A digital custodian is not a digital depository

State Street’s digital product expert Swen Werner highlights the challenges of integrating different digital assets into existing frameworks for regulated funds and their asset managers, and why more clarity is needed around depository duties – which differ from digital custody - as this market continues to grow.

The emergence of digital assets such as Bitcoin as well as tokenised financial instruments has brought the topic of digital custody to the top of the agenda. However, one of the core issues of the global custody industry has not yet appeared on the agenda: the integration of different digital assets into the existing framework for regulated funds and their asset managers. This includes regulated fund structures such as UCITS or AIF in Europe, or ’40 Act funds in the US.

Why does this matter? A custodian performs a number of tasks for regulated funds: while the safekeeping of their assets is a core tasks, they also perform various control and other administrative tasks usually referred to as depository services. A growing market for digital assets will likely increase the importance of how depository duties and the consequential liabilities under the AIFM and UCITS provisions apply to the servicing of crypto funds or funds investing into digital assets more broadly. 

The existing crypto portfolio managers investing in bitcoin or similar assets operate special funds that – unlike mutual funds – have little or no investment restrictions. A custodian servicing securities issued in today’s centralised market has the power of booking an asset from one account to another. Blockchains whose governance structure contains certain validation mechanisms, such as proof-of-stake or proof-of-work, will not provide the possibility to make such bookings, regardless of whether the custodian holds the private keys or not. This is one of example of how the future market environment could differ from today’s securities infrastructure. In essence, a digital custodian is not a digital depository.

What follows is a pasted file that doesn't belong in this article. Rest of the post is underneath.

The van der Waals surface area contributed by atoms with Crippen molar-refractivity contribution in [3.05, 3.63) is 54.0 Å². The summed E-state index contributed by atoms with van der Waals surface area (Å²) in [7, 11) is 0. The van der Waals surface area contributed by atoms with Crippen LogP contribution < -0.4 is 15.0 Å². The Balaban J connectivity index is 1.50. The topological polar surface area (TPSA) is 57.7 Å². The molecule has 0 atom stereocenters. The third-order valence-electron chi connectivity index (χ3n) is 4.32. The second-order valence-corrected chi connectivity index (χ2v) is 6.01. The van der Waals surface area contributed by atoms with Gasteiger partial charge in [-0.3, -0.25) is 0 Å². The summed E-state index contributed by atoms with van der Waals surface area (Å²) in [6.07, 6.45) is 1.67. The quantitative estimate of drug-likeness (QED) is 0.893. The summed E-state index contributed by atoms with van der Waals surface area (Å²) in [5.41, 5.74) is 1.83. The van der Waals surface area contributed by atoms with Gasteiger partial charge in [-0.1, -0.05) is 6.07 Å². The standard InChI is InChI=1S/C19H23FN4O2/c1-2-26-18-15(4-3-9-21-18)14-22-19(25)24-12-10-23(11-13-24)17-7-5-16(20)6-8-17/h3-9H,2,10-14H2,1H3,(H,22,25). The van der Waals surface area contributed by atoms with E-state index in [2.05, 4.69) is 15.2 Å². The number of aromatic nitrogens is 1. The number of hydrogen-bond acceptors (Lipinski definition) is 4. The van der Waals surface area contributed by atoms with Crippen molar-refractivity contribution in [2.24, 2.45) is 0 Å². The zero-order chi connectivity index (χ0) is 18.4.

Several jurisdictions across the world have introduced new license requirements for entities providing private key management solutions for crypto currencies and other digital assets. This is usually referred to as “crypto custody”, which extends to cold, warm or hot storage of private keys. The draft EU Regulation on Markets in Crypto Assets (MiCA) contains such an approach. However, the reference to “custody” in such regulatory proposal does not change the fact that safekeeping private keys differs substantially from traditional custody. As mentioned before, the ability of maintaining private keys in a safe place says little about the custodian’s ability to complete a blockchain transaction, for instance.

Besides safekeeping, depositaries must carry out certain control functions in order to protect investors. More clarity is needed on how this relates to crypto or other digital assets. There are a number of core control functions:

  1. Ownership verification and record keeping for crypto assets such as Bitcoin that presumably cannot be held in custody (under AIFM and UCITS)

Generally speaking, digital assets are controlled by access to private keys, and in turn,  private keys are created by the operator of a wallet. So, whilst it may be unlikely, it is not impossible that another investor would be using the same private key. A Joint Staff Statement on Broker-Dealer Custody of Digital Asset Securities by the US SEC and FINRA from 2019 stated that maintaining a private key may not be sufficient evidence to have exclusive control over a digital asset, because one cannot demonstrate that no other party has a copy of the private key. It therefore appears unclear how ownership verification should be performed at a level that meets regulatory requirements.

  1. Verify that that investments into crypto assets are eligible investments

Many public blockchains are subject to what is commonly referred to as ‘fork risk’ (i.e. the divergence of validators leading to duplicated records) and security tokens purchased before a fork event may lead to multiple tokens. Does this therefore engender a requirement that a fund’s investment guidelines describe which kind of technical blockchain protocol would be eligible?

  1. Other control duties such as Net Asset Value (NAV) controls, investment limits and market compliance checks

The adequate valuation of crypto assets is a particular challenge, given the plethora of trading venues without established reference prices. The uncertainties regarding the determination of a fair value for many crypto investments is a key challenge at structuring crypto portfolios. Reliable market prices for crypto assets will be needed for verifying NAV calculations, investment limits and eligibility criteria.

The next step in the evolution of digital assets will need to resolve these issues.